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Ben Schwartz

Michael Seresin

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After having been blown away by the cinematography on Harry Potter and the Prisoner of Azkaban (among the best work of 2004), I've been watching a lot of Michael Seresin's work with Alan Parker lately. Just had to give props to this guy...despite a relatively small body of feature work (considering how long he's been at it), his work is consistently engaging, innovative and inspired. Anyone care to share their thoughts?

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Angel Heart, Birdy, and Midnight Express were wonderfully photographed films. They were moody and yet had a sparkle to them. His work was simultaneously natural and magical.

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His work was simultaneously natural and magical.

Thanks, Bob...that's exactly what grabs me about his work. It's the ability to toe the line between naturalism and stylization. Even HP3 had a rougher, grainier feel to it that balanced out the heavy FX work, which I responded to more than the glossier work of John Seale and Roger Pratt in the first two. Much of his work with Parker seems to have that "naturally stylized" feel...which seems to me like something worth aspiring to, not to mention admiring.

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I have to rent Midnight Express. I haven't seen that in years. As for Mr. Seresin's work, I think Birdy was magnificent. I haven't had a chance to see Harry Potter...it's not something I see myself watching, good cinematography or not. But maybe I'll see it someday. Thanks for the heads up.

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First, allow me to disagree with 2 things you said:

 

Alan Parker, world's most C- grade director...

 

While it's true Parker hasn't made a good movie since Mississipi Burning, I don't know if I'd go that far...he made some pretty interesting and visceral films in the 70's and 80's.

 

...a film that looks like a simple version of all this divine complexity I'm watching now?

 

There are many ways I would describe Lubezki's work on Sleepy Hollow, but "simple" isn't one of them. Oh well, different strokes for different folks... ;)

 

But now let me second all the other stuff you said about MS...his photography is very often the best thing about the film, including all of his later work with AP. I too was glad to see him recognized for his work on HP3. I'm still interested to hear back from Max about why no one in the UK wanted to work with him.

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maybe this is directorial influence? Parker doesn't try to impose an already decided egotistical visual style onto all of his films unlike Burton.

 

Could just be story-driven decisions though -- "Sleepy Hollow" called for that storybook stylization. "Ed Wood", for example, does not look like "Sleepy Hollow".

 

I loved the look of "Sleepy Hollow", especially the first half. But I find the monochromatic approach of "Snow Falling on Cedars" to be even more personally compelling because of the variation in lighting approaches throughout. Richardson can go from hard to soft lighting in the same scene and get away with it. But again, "Sleepy Hollow" is meant to look like storybook illustrations so to some degree, there is a greater need for consistency of approach throughout, as if one illustrator had painted them. There isn't the layer of dramatic realism intermixed with the stylization as with "Angela's Ashes" or "Snow Falling on Cedars."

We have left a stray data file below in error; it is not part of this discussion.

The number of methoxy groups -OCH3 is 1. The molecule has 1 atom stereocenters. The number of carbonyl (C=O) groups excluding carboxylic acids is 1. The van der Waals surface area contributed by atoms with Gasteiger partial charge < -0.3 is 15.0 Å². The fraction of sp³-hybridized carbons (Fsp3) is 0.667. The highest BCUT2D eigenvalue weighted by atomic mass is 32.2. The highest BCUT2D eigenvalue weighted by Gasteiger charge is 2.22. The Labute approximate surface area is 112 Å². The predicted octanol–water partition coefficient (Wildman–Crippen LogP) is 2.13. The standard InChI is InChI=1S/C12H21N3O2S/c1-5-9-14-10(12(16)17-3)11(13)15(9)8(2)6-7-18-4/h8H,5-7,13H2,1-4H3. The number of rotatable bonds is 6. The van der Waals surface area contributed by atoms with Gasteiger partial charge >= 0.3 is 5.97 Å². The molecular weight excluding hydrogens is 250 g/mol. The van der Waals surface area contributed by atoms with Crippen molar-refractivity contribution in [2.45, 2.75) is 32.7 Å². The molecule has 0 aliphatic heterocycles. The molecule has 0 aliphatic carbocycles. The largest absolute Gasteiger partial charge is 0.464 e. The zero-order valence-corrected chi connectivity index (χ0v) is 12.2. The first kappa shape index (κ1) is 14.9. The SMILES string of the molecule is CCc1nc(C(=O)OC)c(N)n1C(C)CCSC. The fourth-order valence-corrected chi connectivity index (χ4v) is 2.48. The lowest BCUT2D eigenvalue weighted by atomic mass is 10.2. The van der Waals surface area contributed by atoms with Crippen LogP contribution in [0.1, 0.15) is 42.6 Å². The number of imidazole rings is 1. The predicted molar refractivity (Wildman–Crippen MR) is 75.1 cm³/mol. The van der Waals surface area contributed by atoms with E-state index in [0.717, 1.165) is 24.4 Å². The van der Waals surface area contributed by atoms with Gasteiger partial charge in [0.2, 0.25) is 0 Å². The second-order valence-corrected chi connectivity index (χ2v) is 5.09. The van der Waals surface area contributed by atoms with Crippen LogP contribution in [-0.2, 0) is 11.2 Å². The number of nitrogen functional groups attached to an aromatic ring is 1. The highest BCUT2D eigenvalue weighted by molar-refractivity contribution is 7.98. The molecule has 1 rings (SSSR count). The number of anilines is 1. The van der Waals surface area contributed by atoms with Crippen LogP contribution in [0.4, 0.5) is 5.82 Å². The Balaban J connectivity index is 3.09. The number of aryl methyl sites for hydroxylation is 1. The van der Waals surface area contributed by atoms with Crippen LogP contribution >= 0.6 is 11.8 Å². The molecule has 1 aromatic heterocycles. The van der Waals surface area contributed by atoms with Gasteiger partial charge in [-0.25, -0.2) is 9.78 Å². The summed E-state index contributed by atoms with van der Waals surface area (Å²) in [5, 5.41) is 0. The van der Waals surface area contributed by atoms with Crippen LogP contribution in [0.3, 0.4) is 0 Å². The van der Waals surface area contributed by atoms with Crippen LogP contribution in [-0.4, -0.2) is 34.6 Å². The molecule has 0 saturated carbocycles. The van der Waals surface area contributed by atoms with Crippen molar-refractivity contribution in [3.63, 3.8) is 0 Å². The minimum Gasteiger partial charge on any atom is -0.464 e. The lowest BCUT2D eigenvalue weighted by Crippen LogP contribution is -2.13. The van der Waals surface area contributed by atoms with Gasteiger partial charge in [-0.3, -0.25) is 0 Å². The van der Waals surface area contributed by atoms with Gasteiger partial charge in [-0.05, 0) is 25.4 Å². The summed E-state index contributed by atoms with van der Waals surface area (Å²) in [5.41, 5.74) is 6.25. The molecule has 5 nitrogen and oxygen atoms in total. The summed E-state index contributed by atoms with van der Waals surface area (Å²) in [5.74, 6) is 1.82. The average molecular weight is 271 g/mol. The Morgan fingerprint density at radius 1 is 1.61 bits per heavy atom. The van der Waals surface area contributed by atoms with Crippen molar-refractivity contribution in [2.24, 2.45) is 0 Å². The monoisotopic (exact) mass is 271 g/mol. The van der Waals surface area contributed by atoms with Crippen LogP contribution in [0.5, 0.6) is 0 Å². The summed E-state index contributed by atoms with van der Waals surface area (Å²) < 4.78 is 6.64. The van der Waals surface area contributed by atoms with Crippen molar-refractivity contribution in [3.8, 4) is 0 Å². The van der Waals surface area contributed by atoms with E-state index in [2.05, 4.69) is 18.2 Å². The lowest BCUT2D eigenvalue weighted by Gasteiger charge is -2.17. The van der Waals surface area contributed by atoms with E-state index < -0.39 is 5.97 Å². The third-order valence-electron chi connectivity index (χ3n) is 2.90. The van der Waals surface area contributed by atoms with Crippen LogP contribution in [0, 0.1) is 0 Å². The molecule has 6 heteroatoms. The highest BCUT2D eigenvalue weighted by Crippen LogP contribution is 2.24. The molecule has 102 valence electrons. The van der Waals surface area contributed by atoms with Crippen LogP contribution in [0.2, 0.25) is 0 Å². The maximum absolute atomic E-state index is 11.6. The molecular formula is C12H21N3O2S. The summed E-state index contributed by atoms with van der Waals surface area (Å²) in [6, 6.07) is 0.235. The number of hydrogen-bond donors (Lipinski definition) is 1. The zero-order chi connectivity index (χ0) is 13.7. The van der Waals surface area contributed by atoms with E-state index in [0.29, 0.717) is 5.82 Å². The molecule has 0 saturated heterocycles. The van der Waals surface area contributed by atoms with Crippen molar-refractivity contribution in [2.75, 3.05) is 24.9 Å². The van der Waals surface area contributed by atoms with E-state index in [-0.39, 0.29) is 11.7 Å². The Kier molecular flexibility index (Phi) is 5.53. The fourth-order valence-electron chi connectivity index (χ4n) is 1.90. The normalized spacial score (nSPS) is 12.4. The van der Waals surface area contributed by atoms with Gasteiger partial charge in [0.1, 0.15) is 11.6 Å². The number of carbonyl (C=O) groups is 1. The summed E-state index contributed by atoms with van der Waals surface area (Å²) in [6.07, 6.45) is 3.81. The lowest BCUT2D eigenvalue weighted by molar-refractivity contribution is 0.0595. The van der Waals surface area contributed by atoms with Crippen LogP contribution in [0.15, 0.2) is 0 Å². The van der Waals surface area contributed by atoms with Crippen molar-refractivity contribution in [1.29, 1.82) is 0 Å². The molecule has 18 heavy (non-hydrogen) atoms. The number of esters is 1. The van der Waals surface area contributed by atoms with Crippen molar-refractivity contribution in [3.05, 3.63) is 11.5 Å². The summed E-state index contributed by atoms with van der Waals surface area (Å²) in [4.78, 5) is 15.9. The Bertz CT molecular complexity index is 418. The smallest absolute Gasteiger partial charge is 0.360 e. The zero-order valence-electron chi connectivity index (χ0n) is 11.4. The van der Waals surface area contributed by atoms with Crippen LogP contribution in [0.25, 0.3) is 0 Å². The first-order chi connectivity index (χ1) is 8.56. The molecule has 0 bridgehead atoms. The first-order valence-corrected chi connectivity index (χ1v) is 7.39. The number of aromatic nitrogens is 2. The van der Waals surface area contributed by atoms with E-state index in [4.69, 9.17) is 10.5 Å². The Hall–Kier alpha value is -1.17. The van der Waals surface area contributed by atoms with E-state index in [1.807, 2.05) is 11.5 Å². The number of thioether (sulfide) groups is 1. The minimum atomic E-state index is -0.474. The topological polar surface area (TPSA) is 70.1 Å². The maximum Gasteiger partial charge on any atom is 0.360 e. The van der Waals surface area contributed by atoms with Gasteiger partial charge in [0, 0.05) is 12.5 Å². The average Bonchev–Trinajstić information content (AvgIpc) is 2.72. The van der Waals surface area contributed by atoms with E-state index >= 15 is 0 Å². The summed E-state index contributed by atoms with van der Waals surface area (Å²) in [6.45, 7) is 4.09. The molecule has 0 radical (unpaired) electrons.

They're not great movies, but for some really nice work by Lubetski, check out "A Walk in the Clouds" or "Great Expectations", which show a wider range of lighting styles.

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Max said he knew a couple of people who declined the Seresin Potter offer, not every camera technician in the UK!

Whatever.

 

If you want to call one dimensional childrens musicals such as Bugsy Malone and fame interesting and visceral, it's all good-I'll stick to Bertolucci, Scorsese and Coppolla! ;)

Identifying Parker with Bugsy Malone and Fame is like identifying Bertolucci with Partner, Scorsese with Boxcar Bertha or Coppolla (sic) with The Rain People. Obviously those aren't the "interesting and visceral" films I was referring to. Try Midnight Express, Birdy, Angel Heart and Mississipi Burning. And while I certainly wouldn't place him on the same level as the 3 you mentioned, I just think he deserves more than a C minus. How about a B minus?

 

And hey, I agree with you...Angela's Ashes was beautifully shot. I wasn't comparing it negatively to Sleepy Hollow. But I liked the look of Sleepy Hollow, how the desaturated CCE palette was almost black-and-white except for the odd splash of brilliant blood red, how they relied more on expressive and steady compositions than camera movement, the frequent use of soft single-source illumination.

Edited by Ben Schwartz

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.......and Alan Parker, world's most C- grade director is the visionless reason we have no film industry in the UK. That said, Midnight Express looked fantastic in all of it's real and simulated available light.

 

I was very pleased to see MS recognised and selected to work on Harry Potter after all these years- I remember watching Angela's Ashes at the flicks during some of the bleak monotone countryside night stuff and thought "why has Tim Burton [On Sleepy Hollow from the same year] brought a US based DP over to the UK to light a film that looks like a simple version of all this divine complexity I'm watching now?" It made no sense that we have such an imaginative DP who can jump from project to project with all of the chameleonic versatility of a commercials DP like Derek VanLint, yet he's not doing the best projects in this country.